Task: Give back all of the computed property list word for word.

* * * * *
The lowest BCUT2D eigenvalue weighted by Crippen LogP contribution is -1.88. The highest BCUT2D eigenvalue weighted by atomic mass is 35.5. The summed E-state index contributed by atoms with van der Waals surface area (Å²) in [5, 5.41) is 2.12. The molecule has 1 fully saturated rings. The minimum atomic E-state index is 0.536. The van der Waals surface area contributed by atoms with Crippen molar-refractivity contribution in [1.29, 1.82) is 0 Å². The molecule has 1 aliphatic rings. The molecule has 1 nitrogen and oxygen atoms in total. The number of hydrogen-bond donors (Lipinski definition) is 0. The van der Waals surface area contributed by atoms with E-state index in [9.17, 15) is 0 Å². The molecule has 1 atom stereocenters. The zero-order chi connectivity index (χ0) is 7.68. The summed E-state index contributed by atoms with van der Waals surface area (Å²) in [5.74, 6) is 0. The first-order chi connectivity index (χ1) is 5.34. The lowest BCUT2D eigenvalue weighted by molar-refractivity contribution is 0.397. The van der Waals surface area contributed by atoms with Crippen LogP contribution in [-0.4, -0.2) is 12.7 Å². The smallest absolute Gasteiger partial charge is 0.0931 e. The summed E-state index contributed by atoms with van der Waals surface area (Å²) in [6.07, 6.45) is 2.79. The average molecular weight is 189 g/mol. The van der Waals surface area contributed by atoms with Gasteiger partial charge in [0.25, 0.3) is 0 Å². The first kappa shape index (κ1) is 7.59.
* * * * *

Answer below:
The lowest BCUT2D eigenvalue weighted by Crippen LogP contribution is -1.88. The highest BCUT2D eigenvalue weighted by atomic mass is 35.5. The summed E-state index contributed by atoms with van der Waals surface area (Å²) in [5, 5.41) is 2.12. The molecule has 1 fully saturated rings. The minimum atomic E-state index is 0.536. The van der Waals surface area contributed by atoms with Crippen molar-refractivity contribution in [1.29, 1.82) is 0 Å². The molecule has 1 aliphatic rings. The molecule has 1 nitrogen and oxygen atoms in total. The number of hydrogen-bond donors (Lipinski definition) is 0. The van der Waals surface area contributed by atoms with E-state index in [9.17, 15) is 0 Å². The molecule has 1 atom stereocenters. The zero-order chi connectivity index (χ0) is 7.68. The summed E-state index contributed by atoms with van der Waals surface area (Å²) in [5.74, 6) is 0. The first-order chi connectivity index (χ1) is 5.34. The lowest BCUT2D eigenvalue weighted by molar-refractivity contribution is 0.397. The van der Waals surface area contributed by atoms with Crippen LogP contribution in [-0.4, -0.2) is 12.7 Å². The smallest absolute Gasteiger partial charge is 0.0931 e. The summed E-state index contributed by atoms with van der Waals surface area (Å²) in [6.07, 6.45) is 2.79. The average molecular weight is 189 g/mol. The van der Waals surface area contributed by atoms with Gasteiger partial charge in [0.25, 0.3) is 0 Å². The first kappa shape index (κ1) is 7.59.